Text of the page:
I don’t feel bad he said it, because I said it too. I said it to my mom when I was little. I always said it when I didn’t get what I wanted, or she said no, or she didn’t do something I wanted her to do. Basically I said that one sentence when my mom was putting boundaries up, or when she was teaching me life lessons. Life lessons that at 5 years old I didn’t much appreciate. Okay, okay, I said that one sentence A LOT as a teenager, and I didn’t much appreciate what she was trying to teach me then either.

I know why I said those words: to hurt her, to make her feel bad, to make her think there were better mommies out there.

I know that’s why Ben said it too. So I looked him in the eye and said, “I know you do.” That’s all the acknowledgement I gave that sentence.

What I really wanted to do was raise my arm in the air and high five myself because that sentence acknowledged that in some small way I’m not totally screwing up this parenting thing. Every once in a while, I’m getting it right, and at the end of the day, that’s all I can ask for.

Guess what? Three years have passed since Ben first said those words… Joey turns four this week and I haven’t heard the same sentence, but I think it’s a different version of the exact same sentiment: “Mommy sometimes I don’t love you.”

That’s another badge for me.

Reposted from www.boisenewsmom.com with permission.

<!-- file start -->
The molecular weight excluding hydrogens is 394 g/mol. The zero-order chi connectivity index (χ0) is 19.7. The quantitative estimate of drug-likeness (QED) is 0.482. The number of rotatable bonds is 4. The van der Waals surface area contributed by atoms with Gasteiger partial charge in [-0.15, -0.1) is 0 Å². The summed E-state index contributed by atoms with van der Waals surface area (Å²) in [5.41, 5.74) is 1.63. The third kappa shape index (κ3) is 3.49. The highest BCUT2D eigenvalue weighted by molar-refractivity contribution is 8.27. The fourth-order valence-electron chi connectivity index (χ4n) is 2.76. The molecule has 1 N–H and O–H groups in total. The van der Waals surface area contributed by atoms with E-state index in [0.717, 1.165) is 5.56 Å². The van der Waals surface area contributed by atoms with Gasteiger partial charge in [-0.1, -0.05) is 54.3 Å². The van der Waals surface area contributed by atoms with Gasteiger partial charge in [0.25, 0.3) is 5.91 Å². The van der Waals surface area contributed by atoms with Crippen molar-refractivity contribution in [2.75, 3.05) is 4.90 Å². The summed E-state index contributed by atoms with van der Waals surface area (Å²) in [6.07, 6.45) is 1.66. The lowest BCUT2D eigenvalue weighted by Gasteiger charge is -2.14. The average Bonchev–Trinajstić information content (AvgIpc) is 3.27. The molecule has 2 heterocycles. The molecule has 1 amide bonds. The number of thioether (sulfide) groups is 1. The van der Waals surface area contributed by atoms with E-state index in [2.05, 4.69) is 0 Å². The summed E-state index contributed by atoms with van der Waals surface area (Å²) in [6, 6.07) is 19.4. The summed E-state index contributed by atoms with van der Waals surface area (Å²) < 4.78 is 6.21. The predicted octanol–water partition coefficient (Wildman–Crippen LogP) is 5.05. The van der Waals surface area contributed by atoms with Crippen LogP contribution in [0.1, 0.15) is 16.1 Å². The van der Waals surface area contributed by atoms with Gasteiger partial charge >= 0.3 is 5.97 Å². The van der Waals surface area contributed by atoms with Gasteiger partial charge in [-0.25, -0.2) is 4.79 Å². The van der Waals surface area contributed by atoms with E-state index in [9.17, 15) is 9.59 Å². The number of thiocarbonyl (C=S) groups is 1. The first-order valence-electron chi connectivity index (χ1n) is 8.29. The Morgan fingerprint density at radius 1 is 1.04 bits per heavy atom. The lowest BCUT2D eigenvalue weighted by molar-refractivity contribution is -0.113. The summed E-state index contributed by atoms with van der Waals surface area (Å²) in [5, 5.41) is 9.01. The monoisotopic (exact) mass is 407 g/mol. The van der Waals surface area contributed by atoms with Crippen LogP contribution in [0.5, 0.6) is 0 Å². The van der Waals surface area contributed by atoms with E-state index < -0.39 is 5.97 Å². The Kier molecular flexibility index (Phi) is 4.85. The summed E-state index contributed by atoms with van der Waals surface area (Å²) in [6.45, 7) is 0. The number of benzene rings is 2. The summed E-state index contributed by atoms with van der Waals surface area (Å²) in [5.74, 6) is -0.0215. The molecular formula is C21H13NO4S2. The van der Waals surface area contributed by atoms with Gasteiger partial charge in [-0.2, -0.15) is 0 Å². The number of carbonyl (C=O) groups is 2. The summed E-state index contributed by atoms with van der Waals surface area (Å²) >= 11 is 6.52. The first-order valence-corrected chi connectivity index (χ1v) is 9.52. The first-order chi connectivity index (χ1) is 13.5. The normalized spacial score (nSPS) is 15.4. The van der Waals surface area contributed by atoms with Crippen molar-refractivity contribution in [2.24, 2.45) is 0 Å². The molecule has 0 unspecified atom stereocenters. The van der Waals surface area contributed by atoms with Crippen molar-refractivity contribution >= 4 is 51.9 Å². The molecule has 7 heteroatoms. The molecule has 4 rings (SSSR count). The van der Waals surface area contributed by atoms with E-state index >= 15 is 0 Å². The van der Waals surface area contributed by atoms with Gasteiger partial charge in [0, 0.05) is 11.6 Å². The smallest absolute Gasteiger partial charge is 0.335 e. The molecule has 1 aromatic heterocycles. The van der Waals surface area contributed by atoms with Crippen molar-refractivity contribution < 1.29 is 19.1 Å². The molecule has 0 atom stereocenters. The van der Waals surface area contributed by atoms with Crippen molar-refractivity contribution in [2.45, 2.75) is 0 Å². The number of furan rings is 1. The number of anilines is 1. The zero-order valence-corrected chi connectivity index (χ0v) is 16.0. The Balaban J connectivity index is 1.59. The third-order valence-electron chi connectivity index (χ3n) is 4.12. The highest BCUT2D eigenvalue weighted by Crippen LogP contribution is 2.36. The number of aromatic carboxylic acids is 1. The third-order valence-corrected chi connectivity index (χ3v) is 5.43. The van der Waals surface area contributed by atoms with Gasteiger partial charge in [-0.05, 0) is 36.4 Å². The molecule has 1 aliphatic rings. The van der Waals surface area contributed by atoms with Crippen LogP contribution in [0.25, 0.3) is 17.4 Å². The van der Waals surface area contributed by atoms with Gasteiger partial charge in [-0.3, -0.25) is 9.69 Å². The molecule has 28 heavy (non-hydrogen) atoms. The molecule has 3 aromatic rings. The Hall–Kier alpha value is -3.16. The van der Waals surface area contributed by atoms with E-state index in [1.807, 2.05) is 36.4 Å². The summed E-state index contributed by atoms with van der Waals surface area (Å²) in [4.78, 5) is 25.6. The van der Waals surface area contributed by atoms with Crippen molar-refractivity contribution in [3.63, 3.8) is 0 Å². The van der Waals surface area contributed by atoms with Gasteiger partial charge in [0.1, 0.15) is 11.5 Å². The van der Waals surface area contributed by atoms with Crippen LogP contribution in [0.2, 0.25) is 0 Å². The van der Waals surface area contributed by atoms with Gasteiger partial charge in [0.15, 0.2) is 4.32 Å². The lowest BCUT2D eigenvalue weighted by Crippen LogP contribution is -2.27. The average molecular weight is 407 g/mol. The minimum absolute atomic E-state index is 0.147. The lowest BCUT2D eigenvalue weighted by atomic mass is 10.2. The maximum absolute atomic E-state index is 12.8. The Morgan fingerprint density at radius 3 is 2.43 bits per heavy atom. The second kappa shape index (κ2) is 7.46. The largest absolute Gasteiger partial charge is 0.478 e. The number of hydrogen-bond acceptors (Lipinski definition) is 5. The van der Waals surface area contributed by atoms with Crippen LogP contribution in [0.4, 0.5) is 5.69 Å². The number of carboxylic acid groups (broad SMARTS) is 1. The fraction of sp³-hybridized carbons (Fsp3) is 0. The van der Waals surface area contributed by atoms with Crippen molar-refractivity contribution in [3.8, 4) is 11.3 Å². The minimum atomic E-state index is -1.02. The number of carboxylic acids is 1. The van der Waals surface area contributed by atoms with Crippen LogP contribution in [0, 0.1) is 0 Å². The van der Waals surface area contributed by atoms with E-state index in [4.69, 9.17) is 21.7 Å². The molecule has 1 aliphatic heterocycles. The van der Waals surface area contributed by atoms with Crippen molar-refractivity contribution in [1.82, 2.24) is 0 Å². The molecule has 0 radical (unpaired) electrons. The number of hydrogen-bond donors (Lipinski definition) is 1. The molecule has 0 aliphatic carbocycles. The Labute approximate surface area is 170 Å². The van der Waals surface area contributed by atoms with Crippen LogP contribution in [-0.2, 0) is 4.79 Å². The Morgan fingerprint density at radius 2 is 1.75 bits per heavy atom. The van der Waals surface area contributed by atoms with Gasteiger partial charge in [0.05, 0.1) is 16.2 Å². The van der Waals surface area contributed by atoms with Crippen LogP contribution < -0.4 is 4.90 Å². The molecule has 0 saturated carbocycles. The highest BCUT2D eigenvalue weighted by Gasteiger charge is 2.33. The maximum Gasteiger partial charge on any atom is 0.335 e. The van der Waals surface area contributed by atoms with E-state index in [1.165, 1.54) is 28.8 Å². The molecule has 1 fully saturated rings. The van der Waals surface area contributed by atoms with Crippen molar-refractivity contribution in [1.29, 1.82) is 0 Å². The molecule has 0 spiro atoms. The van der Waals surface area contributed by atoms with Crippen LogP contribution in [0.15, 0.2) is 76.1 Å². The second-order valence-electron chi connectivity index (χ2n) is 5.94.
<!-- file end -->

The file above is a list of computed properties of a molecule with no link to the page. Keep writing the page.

The Road Trip When I Finally Snapped

375671-priestley-childrenAhhh the family road trip. Mom and dad in the front…mom trying to listen to talk radio…dad trying to listen to techno.  Kids in the backseat fighting. It’s par for the course, right? Except this past summer when Mom. Finally. Snapped.

There we were- only about an hour outside of Boise when Brighton and Deacon were screaming at each other in the very back of the mini van. Deacon dropped his binky (which we can’t live without in the car) so I asked Brighton to get out of her seat belt and get it for him. He kicks her in the head when she’s bending over and she starts wailing on him. They’re screaming at each other, hitting, scratching, and she’s whipping him in the face with her Rapunzel Barbie’s uber-long hair.

That’s when I had enough. I said “give me that Barbie!” She threw it up to me and in a split second the window was rolled down and Barbie was held hostage out the window going 80 miles per hour. I looked over at Aaron for confirmation about what I was planning to do and he gave me a slight nod like a mob man confirming the execution of a traitor.  I let that Barbie fly.